Ultimately, if you’ve developed chin or other facial hair, it’s a good idea to check in with your doctor. “It should be addressed with a gynecologist or dermatologist to ensure there are no other underlying causes,” Dr. Shepherd says. Just know this: “Sometimes, there is no known cause [for excess facial hair],” says Christine Greves, MD, a board-certified ob-gyn at the Winnie Palmer Hospital for Women and Babies.
Can PCOS facial hair growth be prevented or reversed?
If you’re diagnosed with PCOS early and receive proper treatment, it may be possible to prevent facial hair growth, Dr. Greves says. But, she adds, “A lot of times people don’t even notice that they could have it until the problem of excess hair growth or irregular periods arise.”
There’s no one test that will tell if you have PCOS, but your doctor will generally take you through the following steps to diagnose you, according to the OWH:
A physical exam
A pelvic exam to check to see if your ovaries are enlarged or swollen, or if your clitoris is enlarged—these are signs of PCOS
A pelvic ultrasound to examine your ovaries for cysts
Blood tests to check your androgen hormone levels
Treating your PCOS can help get rid of excess facial hair, Dr. Shepherd says. “It requires managing the disease first to help decrease the amount of testosterone circulating,” she says. That can involve lifestyle changes, like eating well, exercising regularly, and reducing how much sugar you eat, she says, along with taking certain medications.
On the medication front, these are options for treating PCOS, per the OWH. “I have had many patients whose facial hair melted away after starting these medications,” Dr. Zeichner notes.
Hormonal birth control. That includes the pill, patch, shot, vaginal ring, and a hormonal IUD. Hormonal birth control can also help make your period more regular and may improve acne on your face and body.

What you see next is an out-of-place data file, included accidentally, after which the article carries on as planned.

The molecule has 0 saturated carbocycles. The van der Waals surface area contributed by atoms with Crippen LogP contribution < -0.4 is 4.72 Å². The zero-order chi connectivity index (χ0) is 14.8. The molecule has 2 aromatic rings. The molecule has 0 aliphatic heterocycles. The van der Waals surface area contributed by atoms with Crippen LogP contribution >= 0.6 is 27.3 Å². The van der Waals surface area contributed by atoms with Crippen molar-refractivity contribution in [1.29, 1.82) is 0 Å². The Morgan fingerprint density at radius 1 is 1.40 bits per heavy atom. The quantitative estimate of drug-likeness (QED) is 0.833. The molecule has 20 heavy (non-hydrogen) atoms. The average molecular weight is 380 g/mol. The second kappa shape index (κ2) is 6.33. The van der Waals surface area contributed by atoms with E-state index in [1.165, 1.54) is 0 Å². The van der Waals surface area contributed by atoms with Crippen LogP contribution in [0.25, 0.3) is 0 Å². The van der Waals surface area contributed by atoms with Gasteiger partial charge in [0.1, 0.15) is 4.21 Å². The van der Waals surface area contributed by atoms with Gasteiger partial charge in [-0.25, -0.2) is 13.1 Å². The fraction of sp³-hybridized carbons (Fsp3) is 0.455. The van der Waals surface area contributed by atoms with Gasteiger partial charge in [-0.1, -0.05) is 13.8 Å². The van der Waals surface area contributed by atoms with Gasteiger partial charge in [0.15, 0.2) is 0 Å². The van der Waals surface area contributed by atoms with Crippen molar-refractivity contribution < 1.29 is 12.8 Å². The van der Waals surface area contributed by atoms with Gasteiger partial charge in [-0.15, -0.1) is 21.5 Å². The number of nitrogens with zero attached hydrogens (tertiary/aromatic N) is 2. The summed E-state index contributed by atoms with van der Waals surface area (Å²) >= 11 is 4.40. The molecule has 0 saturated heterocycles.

Anti-androgen medicines. These medicines block the effect of androgens and can help reduce hair loss on your head, the growth of body hair, and acne. Note: They’re not approved by the FDA to treat PCOS, although they’re commonly used.
Metformin. While it’s not approved by the FDA to treat PCOS, the oral medication may help with symptoms. Metformin improves insulin’s ability to lower your blood sugar and can lower your insulin and androgen levels.
How do I get rid of facial hair from PCOS?
Getting rid of facial hair from PCOS is pretty similar to getting rid of unwanted hair in any other situation. While taking medication may help get rid of this hair, you can also try more traditional ways of removing unwanted hair, Dr. Zeichner says.
“For resistant facial hair, laser hair removal is a great option,” he says. “It’s an effective and permanent way to remove the hair.” If you’re not into laser hair removal, waxing, shaving, threading, and plucking can also be helpful, Dr. Zeichner says.
Again, having facial hair is a very normal side effect of having PCOS. And, while it should go without saying, it never hurts to repeat: There’s absolutely nothing wrong with having facial hair. If it doesn’t bother you, great. If it does, you have options. Ultimately, what matters is that you do you.